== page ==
THE latest film from award winning filmmaker Terry Abraham features one of the most popular areas of the Lake District – Great Langdale. It features four walks in this wonderful valley narrated and led by Mountain Guide and TV Researcher David Powell-Thompson. These are the ascents of Lingmoor Fell via Side Pike, Pavey Ark via Jack’s Rake, Pike o’ Stickle and Rossett Pike and finally Crinkle Crags via Gladstone Knott.

David, a former headteacher at Eskdale School, knows this area intimately and his love of the area shines through in the four walks that he leads the viewer on during the hour of this brilliant DVD. Each walk reveals breath-taking aspects of this iconic Lakeland valley including little known facts and stories from the area. David imparts to the viewer the history of the infamous scramble known as Jack’s Rake and also tells the story of how Gladstone’s Finger on Gladstone Knott was so named.

The ascent of Lingmoor Fell is via Side Pike and then returns down to Blea Tarn and Bleatarn House, best known in Wordsworth’s poem The Solitary as “one bare dwelling”. Pavey Ark featured in the second walk is one of the fells in the Langdale Pikes of which the guidebook writer Alfred Wainwright said, “No mountain profile in Lakeland arrests and excites the attention more than that of the Langdale Pikes and no mountain group better illustrates the dramatic appeal of a sudden rising of the vertical from the horizontal”. And the ascent of Jack’s Rake on Pavey Ark is a classic walk on these particular peaks. I remember taking a small group of scouts up here in 1975 and only recently one of them with whom I am still in touch reminded me of how much he had enjoyed that particular ascent.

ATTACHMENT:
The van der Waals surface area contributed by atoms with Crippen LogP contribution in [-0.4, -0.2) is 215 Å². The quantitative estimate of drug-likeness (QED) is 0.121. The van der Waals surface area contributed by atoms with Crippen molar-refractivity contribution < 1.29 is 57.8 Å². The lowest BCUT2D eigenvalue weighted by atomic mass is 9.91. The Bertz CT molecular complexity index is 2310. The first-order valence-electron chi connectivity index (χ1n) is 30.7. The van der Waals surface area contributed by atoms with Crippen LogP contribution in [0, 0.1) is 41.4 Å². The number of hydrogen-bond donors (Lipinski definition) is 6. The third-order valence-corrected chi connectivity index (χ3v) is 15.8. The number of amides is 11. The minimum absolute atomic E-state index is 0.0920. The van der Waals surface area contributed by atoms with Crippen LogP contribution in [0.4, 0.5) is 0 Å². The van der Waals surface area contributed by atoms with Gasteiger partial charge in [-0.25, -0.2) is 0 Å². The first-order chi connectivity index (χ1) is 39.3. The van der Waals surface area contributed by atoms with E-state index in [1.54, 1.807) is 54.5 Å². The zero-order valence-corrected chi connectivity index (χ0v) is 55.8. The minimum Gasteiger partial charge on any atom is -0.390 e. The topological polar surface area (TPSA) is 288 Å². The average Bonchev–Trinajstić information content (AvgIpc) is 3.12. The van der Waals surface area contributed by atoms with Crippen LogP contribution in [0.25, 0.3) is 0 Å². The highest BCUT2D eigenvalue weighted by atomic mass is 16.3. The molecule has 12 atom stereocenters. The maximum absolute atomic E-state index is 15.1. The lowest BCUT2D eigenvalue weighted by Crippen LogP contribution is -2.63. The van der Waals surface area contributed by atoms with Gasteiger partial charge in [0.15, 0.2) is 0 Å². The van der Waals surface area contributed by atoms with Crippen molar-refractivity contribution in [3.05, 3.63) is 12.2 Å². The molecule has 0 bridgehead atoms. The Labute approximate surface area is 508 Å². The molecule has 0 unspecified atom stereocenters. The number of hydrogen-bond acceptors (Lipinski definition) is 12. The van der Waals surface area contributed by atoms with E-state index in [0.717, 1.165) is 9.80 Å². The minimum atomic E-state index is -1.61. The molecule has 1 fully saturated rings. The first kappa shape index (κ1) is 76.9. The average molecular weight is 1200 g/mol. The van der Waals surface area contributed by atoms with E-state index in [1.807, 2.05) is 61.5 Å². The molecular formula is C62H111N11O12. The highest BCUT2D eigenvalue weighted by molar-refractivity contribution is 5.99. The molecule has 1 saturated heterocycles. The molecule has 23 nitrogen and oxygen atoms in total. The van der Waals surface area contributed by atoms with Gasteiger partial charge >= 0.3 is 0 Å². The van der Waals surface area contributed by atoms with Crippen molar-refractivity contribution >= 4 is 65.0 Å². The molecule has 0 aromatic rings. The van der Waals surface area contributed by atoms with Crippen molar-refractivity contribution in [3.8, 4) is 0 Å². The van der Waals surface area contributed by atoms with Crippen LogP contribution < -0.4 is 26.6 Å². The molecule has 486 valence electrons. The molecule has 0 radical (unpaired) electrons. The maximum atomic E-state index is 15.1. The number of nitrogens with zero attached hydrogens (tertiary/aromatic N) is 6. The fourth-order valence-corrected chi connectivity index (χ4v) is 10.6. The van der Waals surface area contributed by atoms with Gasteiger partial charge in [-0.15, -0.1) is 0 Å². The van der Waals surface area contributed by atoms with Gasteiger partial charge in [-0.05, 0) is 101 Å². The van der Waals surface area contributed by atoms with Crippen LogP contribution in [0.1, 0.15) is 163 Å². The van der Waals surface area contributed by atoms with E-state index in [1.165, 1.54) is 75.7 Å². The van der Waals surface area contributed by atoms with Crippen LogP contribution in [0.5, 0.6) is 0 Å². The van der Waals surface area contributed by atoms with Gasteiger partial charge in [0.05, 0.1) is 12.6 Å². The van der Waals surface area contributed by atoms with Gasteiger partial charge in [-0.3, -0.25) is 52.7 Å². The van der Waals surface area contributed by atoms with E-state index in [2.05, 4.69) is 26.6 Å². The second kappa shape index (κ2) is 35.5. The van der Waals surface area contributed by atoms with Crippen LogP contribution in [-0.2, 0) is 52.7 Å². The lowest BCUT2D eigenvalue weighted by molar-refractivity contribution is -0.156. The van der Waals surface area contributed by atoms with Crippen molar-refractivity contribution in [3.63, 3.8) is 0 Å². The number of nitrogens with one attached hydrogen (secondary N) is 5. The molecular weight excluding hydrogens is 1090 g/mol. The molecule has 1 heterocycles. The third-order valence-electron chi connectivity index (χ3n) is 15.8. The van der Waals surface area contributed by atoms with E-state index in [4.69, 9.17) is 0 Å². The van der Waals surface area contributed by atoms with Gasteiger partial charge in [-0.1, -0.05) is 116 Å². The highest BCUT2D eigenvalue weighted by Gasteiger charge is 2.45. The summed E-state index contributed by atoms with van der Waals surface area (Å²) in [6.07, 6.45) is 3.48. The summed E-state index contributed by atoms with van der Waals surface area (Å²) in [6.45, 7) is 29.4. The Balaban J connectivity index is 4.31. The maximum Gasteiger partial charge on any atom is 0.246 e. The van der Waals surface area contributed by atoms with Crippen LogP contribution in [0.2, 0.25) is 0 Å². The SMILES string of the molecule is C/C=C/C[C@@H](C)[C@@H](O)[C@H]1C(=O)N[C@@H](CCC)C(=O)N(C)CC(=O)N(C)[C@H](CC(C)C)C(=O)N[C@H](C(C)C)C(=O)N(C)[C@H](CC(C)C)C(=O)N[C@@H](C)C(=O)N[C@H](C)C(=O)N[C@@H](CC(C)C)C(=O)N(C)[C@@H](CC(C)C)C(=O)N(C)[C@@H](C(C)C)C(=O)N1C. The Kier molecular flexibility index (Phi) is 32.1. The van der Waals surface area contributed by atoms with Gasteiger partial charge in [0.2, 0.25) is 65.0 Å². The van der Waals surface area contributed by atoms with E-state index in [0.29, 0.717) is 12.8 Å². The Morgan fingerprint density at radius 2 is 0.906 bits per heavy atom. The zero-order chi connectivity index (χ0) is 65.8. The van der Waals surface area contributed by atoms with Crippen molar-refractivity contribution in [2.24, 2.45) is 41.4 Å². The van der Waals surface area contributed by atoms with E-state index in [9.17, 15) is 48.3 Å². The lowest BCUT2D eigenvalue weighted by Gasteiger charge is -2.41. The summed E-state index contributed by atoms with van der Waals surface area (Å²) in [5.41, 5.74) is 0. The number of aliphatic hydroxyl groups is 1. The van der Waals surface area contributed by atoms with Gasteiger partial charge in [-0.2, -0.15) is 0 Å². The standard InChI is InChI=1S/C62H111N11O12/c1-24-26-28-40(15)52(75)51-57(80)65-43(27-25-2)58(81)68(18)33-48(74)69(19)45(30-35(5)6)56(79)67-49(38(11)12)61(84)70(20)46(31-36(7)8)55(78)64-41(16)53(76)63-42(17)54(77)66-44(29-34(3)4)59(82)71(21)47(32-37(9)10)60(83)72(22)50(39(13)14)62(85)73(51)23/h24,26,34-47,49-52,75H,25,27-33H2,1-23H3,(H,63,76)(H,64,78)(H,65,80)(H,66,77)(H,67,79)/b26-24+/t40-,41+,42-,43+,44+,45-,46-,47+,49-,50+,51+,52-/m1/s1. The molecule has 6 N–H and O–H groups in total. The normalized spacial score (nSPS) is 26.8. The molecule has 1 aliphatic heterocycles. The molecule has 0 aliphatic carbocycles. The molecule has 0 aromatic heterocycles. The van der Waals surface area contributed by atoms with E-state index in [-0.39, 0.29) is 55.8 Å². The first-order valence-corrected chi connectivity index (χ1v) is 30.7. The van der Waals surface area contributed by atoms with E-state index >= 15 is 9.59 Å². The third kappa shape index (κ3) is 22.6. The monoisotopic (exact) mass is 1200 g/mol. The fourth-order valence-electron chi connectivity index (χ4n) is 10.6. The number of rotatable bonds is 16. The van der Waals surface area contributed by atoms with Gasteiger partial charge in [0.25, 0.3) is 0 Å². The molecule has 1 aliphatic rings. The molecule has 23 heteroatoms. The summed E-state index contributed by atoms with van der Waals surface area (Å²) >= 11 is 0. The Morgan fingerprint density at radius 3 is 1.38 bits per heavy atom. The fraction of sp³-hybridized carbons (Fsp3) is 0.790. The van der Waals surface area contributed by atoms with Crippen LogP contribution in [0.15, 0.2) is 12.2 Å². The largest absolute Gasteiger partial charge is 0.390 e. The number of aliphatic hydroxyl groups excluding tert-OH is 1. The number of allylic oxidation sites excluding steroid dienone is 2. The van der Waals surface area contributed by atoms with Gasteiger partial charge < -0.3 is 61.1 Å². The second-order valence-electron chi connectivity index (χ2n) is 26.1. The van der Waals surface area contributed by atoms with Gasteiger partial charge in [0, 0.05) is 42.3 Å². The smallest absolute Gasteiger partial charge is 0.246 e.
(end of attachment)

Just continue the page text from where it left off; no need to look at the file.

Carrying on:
The third walk over Pike o’ Stickle and Rossett Pike includes a visit to the old stone axe factory that is reckoned to be over six thousand years old and also visits the packwoman’s grave on the slopes of Rossett Pike which has been there for two hundred years. It is marked by a simple cross of stones laid on the ground pointing south-east. The final walk from Dudgeon Ghyll to Crinkle Crags is via Isaac Gill and Gladstone Knott. This walk in the Clive Hutchby revision of Wainwright’s Southern Fells Guide is not recommended in mist and on the first day of filming for this walk, those were exactly the conditions that prevailed at the time. Therefore, David did not attempt it and gives a warning to the viewer not to do so either in those sort of conditions – very sound advice. We then see a much better day with clear conditions and David making the ascent onto Crinkle Crags and climbing the “bad step” between the first and second crinkles. The DVD concludes with a 360-degree panorama from the top of the second and highest crinkle with David naming the majority of the seventy mountain summits that can be seen from there.

Four classic walks with great narration from David Powell-Thompson and superb filming by Terry Abraham whose award-winning films Scafell Pike – Life of a Mountain and Blencathra – Life of a Mountain have received many accolades over the last three years. The DVD also includes trailers for these two films plus selected scenes from Helvellyn- Life of a Mountain which Terry is filming at the moment and is due for release in the spring of 2020.

The DVD is available from Striding Edge at priced at £14.99. This is an ideal Christmas present for any lover of the Lake District.

John Burland